Johns Hopkins mood disorders expert joins American Academy of Arts and Sciences

Kay Redfield Jamison among 197 new inductees to honorary society

Johns Hopkins psychiatry Professor Kay Redfield Jamison, a leading authority on manic depressive illness, is one of 197 new inductees to the American Academy of Arts and Sciences.

Jamison joins a list of of notables this year that includes novelist Tom Wolfe, Pulitzer Prize winner Holland Cotter, Nike co-founder Philip Knight, and astrophysicist Neil deGrasse Tyson. An Oct. 10 ceremony in Cambridge, Massachusetts, will induct the new members into the academy, one of the oldest learned societies in the country.

Jamison's 1990 book Manic Depressive Illness is considered the seminal medical text on bipolar disorder. It's one of many writings she's published on mental illness, along with An Unquiet Mind (1995), an account of her own experience with mania and depression.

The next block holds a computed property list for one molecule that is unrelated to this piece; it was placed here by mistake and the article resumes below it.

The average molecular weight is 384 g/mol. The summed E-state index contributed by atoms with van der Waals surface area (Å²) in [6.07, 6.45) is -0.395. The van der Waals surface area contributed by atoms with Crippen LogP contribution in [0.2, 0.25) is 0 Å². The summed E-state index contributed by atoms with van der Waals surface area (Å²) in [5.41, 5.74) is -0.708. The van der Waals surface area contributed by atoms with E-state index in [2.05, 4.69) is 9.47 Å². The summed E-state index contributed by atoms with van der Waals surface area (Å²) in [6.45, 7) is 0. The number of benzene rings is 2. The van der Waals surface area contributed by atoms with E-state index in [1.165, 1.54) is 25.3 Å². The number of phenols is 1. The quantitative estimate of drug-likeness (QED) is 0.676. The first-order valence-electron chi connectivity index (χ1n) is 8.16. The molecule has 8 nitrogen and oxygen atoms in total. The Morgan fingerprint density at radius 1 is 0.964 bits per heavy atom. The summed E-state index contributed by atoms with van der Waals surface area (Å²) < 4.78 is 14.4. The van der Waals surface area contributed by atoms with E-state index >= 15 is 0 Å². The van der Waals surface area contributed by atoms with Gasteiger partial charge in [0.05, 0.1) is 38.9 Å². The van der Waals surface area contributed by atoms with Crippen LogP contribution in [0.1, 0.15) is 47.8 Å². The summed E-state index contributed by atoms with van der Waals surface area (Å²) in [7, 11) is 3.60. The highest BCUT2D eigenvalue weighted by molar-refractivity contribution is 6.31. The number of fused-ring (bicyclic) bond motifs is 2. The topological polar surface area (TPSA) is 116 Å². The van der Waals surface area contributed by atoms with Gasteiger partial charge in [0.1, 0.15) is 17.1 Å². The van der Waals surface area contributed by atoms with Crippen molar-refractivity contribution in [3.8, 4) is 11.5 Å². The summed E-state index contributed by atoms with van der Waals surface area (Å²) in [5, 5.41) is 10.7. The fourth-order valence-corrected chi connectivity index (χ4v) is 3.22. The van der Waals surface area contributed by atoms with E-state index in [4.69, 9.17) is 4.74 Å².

Jamison joined the Johns Hopkins School of Medicine in 1987 and now co-directs its Mood Disorders Center. Past honors she's received include a MacArthur Fellowship and recognition as a "Hero of Medicine" by Time magazine.

With the American Academy of Arts and Sciences, Jamison takes her place among a membership of 4,600 fellows dating back to 1780, including George Washington, Ralph Waldo Emerson, and Martin Luther King Jr. She will be the 52nd member of the current Johns Hopkins faculty inducted into AAAS.

The honorary society brings together some of the world's most accomplished thinkers, artists, and leaders and is also a leading center for independent policy research, with members contributing to publications and studies.